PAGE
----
Trade and Food Security Policy in Tanzania
This paper investigates the impact of the 2007-08 international food crisis on Tanzania and assesses the extent to which both the country's long-term and short-term policies helped mitigate the effects of the crisis on its society and economy.
Using household-level data from a budget survey, we estimate that 0.5-1 per cent of the population, mostly clustered in urban regions, was driven into poverty by the crisis, as measured by the national poverty line, rendering the crisis less severe than in many other countries. There is no clear evidence that short-term policies helped alleviate these effects, whereas some success can be attributed to Tanzania's economic reforms since the early 2000s, which enabled it to export some of its food to its neighbouring countries. A major challenge, however, remains that of increasing productivity and stabilizing output growth.
You might also be interested in
WTO Agriculture Talks: Prospects for progress on SDG 2
This policy brief describes the state of play in agriculture negotiations at the World Trade Organization, including the positions of key members and negotiating coalitions, and looks at possible options for supporting progress on Sustainable Development Goal 2.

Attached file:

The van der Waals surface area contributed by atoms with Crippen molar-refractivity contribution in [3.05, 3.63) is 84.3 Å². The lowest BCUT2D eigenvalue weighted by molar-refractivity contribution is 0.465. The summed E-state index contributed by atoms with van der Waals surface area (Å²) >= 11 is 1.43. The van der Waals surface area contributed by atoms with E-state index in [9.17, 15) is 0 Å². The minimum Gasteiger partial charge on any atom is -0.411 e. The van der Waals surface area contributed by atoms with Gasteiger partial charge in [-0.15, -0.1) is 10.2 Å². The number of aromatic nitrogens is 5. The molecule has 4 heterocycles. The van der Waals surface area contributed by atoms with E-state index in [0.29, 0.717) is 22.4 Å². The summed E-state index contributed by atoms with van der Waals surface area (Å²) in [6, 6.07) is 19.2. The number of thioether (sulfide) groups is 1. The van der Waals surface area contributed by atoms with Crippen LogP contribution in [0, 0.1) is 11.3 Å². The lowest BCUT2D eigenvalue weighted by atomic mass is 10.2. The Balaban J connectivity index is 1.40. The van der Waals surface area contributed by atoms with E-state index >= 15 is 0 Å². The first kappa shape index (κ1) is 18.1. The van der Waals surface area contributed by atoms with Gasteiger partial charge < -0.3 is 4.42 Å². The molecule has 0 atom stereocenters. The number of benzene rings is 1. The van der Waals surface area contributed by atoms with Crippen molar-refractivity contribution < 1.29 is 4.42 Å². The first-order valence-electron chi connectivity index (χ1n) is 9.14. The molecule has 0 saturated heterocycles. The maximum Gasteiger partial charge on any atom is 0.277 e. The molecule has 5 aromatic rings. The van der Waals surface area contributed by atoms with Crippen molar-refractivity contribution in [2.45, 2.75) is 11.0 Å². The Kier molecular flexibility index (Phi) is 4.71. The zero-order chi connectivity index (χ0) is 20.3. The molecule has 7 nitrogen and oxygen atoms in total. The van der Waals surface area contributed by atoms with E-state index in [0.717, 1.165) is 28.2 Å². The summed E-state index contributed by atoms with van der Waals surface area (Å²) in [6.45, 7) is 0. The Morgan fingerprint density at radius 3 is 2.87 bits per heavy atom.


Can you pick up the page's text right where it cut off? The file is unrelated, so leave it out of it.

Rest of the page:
Fight hunger and malnutrition by rebuilding trust in trade and markets
Global progress tackling malnutrition is going backwards, with poverty and economic downturns jeopardizing prospects for reaching the Sustainable Development Goals.
The Sustainable Asset Valuation of the Southern Agricultural Growth Corridor in Tanzania (SAGCOT) Initiative: A focus on irrigation
This report discusses the results of the application of the Sustainable Asset Valuation (SAVi) tool to irrigation infrastructure in the Southern Agricultural Growth Corridor in Tanzania.
Leading by example on the European Green Deal
In the sixth chapter of The Wonk’s Survival Guide to the European Green Deal, POLITICO looks at the EU’s ambition to serve as a model for the rest of the world in the fight against climate change.